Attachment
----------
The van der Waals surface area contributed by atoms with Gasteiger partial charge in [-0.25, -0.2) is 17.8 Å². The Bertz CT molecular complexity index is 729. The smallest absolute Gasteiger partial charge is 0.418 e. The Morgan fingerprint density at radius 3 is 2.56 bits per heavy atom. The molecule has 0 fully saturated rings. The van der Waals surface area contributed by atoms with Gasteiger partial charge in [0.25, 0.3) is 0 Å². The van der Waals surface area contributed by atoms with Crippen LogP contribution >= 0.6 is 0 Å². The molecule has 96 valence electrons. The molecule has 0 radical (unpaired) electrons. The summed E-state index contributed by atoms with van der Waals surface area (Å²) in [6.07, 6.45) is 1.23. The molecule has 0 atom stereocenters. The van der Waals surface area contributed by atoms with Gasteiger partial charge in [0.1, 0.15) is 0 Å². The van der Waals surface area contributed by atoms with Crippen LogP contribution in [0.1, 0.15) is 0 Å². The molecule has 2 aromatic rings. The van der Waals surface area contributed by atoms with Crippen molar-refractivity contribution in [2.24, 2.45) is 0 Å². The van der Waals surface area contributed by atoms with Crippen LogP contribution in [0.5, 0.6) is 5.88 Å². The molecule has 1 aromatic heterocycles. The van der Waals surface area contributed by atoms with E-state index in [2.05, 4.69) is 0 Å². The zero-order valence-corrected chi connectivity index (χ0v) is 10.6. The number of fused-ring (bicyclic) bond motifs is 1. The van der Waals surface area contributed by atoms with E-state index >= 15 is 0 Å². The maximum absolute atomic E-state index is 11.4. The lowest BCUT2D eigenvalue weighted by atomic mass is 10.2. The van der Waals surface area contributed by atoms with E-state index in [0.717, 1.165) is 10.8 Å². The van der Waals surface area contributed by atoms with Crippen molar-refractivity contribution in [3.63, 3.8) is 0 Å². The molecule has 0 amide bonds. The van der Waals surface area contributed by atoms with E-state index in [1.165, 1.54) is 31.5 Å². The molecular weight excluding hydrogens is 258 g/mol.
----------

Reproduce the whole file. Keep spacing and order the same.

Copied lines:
The van der Waals surface area contributed by atoms with Gasteiger partial charge in [-0.25, -0.2) is 17.8 Å². The Bertz CT molecular complexity index is 729. The smallest absolute Gasteiger partial charge is 0.418 e. The Morgan fingerprint density at radius 3 is 2.56 bits per heavy atom. The molecule has 0 fully saturated rings. The van der Waals surface area contributed by atoms with Gasteiger partial charge in [0.25, 0.3) is 0 Å². The van der Waals surface area contributed by atoms with Crippen LogP contribution >= 0.6 is 0 Å². The molecule has 96 valence electrons. The molecule has 0 radical (unpaired) electrons. The summed E-state index contributed by atoms with van der Waals surface area (Å²) in [6.07, 6.45) is 1.23. The molecule has 0 atom stereocenters. The van der Waals surface area contributed by atoms with Gasteiger partial charge in [0.1, 0.15) is 0 Å². The van der Waals surface area contributed by atoms with Crippen LogP contribution in [0.1, 0.15) is 0 Å². The molecule has 2 aromatic rings. The van der Waals surface area contributed by atoms with Crippen molar-refractivity contribution in [2.24, 2.45) is 0 Å². The van der Waals surface area contributed by atoms with Crippen LogP contribution in [0.5, 0.6) is 5.88 Å². The molecule has 1 aromatic heterocycles. The van der Waals surface area contributed by atoms with E-state index in [2.05, 4.69) is 0 Å². The zero-order valence-corrected chi connectivity index (χ0v) is 10.6. The number of fused-ring (bicyclic) bond motifs is 1. The van der Waals surface area contributed by atoms with E-state index >= 15 is 0 Å². The maximum absolute atomic E-state index is 11.4. The lowest BCUT2D eigenvalue weighted by atomic mass is 10.2. The van der Waals surface area contributed by atoms with E-state index in [0.717, 1.165) is 10.8 Å². The van der Waals surface area contributed by atoms with Crippen molar-refractivity contribution in [3.63, 3.8) is 0 Å². The molecule has 0 amide bonds. The van der Waals surface area contributed by atoms with E-state index in [1.165, 1.54) is 31.5 Å². The molecular weight excluding hydrogens is 258 g/mol.